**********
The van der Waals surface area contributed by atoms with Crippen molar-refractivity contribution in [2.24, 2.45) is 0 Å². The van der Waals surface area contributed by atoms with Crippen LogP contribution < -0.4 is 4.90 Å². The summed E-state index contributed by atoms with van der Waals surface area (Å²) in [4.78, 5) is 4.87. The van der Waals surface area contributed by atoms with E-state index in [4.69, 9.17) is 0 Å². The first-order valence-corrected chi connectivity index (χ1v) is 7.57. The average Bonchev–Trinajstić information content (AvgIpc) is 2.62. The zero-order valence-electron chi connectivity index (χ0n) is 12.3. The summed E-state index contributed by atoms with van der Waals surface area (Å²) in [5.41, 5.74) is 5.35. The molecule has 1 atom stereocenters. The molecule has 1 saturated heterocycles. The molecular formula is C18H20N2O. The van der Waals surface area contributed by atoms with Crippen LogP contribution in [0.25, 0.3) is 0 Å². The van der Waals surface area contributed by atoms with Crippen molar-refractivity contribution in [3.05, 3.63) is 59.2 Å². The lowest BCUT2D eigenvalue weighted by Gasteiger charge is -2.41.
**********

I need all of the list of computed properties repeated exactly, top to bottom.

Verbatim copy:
The van der Waals surface area contributed by atoms with Crippen molar-refractivity contribution in [2.24, 2.45) is 0 Å². The van der Waals surface area contributed by atoms with Crippen LogP contribution < -0.4 is 4.90 Å². The summed E-state index contributed by atoms with van der Waals surface area (Å²) in [4.78, 5) is 4.87. The van der Waals surface area contributed by atoms with E-state index in [4.69, 9.17) is 0 Å². The first-order valence-corrected chi connectivity index (χ1v) is 7.57. The average Bonchev–Trinajstić information content (AvgIpc) is 2.62. The zero-order valence-electron chi connectivity index (χ0n) is 12.3. The summed E-state index contributed by atoms with van der Waals surface area (Å²) in [5.41, 5.74) is 5.35. The molecule has 1 atom stereocenters. The molecule has 1 saturated heterocycles. The molecular formula is C18H20N2O. The van der Waals surface area contributed by atoms with Crippen LogP contribution in [0.25, 0.3) is 0 Å². The van der Waals surface area contributed by atoms with Crippen molar-refractivity contribution in [3.05, 3.63) is 59.2 Å². The lowest BCUT2D eigenvalue weighted by Gasteiger charge is -2.41.